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Multiculturalism and Social Work | San Francisco State University

The influence of pre-emigration and postemigration stressors on mental health: A study of Southeast Asian refugees

Author: Nicholson, Barbara L.
Author Background:
Date 3/1/97
Type Journal
Journal Title: Social-Work-Research
Volume/Pages Vol 21(1): 19-31
Subject Matter Asian Pacific Islander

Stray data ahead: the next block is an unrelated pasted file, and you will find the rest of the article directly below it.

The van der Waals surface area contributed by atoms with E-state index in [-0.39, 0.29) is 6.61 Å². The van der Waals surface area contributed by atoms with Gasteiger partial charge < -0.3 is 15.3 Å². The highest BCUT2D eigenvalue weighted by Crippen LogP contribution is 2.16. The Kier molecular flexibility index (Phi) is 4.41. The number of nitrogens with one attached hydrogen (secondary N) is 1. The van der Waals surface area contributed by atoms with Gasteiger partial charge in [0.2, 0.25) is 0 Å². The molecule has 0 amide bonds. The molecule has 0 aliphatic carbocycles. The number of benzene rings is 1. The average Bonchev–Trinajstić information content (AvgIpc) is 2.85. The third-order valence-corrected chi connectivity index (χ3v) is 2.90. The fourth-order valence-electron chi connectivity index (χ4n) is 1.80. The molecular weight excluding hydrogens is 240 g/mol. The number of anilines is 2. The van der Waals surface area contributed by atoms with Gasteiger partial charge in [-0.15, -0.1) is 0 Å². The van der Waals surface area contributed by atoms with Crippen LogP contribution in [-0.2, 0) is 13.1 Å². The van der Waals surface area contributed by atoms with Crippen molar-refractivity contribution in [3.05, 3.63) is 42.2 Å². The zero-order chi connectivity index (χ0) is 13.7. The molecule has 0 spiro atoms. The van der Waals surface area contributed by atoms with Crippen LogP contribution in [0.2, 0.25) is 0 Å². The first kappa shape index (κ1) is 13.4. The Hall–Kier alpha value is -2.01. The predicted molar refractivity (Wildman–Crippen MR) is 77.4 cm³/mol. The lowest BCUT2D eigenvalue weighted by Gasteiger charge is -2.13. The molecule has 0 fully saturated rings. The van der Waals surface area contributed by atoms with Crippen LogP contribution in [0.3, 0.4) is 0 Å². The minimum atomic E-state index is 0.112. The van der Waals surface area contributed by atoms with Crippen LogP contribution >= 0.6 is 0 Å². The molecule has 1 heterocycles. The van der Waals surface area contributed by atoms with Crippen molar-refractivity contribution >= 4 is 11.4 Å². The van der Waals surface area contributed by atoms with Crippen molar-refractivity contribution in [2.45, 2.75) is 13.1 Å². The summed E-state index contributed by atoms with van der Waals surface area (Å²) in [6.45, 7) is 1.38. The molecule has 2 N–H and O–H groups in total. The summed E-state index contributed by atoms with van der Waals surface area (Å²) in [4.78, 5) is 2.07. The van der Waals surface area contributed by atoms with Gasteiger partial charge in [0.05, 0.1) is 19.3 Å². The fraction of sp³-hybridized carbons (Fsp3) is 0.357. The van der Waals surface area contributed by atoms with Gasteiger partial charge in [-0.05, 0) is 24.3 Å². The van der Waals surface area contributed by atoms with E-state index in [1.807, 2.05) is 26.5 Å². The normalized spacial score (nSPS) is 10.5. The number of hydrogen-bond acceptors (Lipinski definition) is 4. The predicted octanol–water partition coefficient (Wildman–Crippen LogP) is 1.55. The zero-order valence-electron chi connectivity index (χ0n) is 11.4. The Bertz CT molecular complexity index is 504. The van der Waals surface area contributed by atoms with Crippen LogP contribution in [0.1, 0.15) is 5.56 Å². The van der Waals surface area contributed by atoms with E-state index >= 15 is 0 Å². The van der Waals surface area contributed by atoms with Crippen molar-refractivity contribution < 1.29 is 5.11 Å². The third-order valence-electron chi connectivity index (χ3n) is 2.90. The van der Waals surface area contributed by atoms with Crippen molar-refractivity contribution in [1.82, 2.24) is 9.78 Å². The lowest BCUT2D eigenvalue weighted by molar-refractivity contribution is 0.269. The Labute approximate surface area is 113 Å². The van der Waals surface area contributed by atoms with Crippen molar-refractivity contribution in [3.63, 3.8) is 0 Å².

Abstract Using path analysis, the study discussed in this article examined the direct and indirect effects of a series of pre-emigration and postemigration factors on mental health status among 447 Southeast Asian refugees. Bicultural interviewers administered a cross-sectional survey to a stratified sample of community residents divided evenly by ethnicity (Cambodian, Vietnamese, Laotian, and Hmong), gender, and employment status (working or nonworking). Findings indicate that 40% of Ss suffered from depression, 35% from anxiety, and 14% from posttraumatic stress disorder (PTSD). One pre-emigration factor, experienced trauma, and two postemigration factors, degree of current stress and perceived health, directly affected all mental health outcomes. Current stress, which measured the degree of stress created by acculturative tasks such as learning a new language, seeking employment, rebuilding social supports, and redefining roles, was the strongest overall predictor of mental health. Social workers should design and implement programs that will decrease current stressors and rebuild indigenous social supports to enhance acculturation and reduce mental health problems. ((c) 1999 APA/PsycINFO, all rights reserved)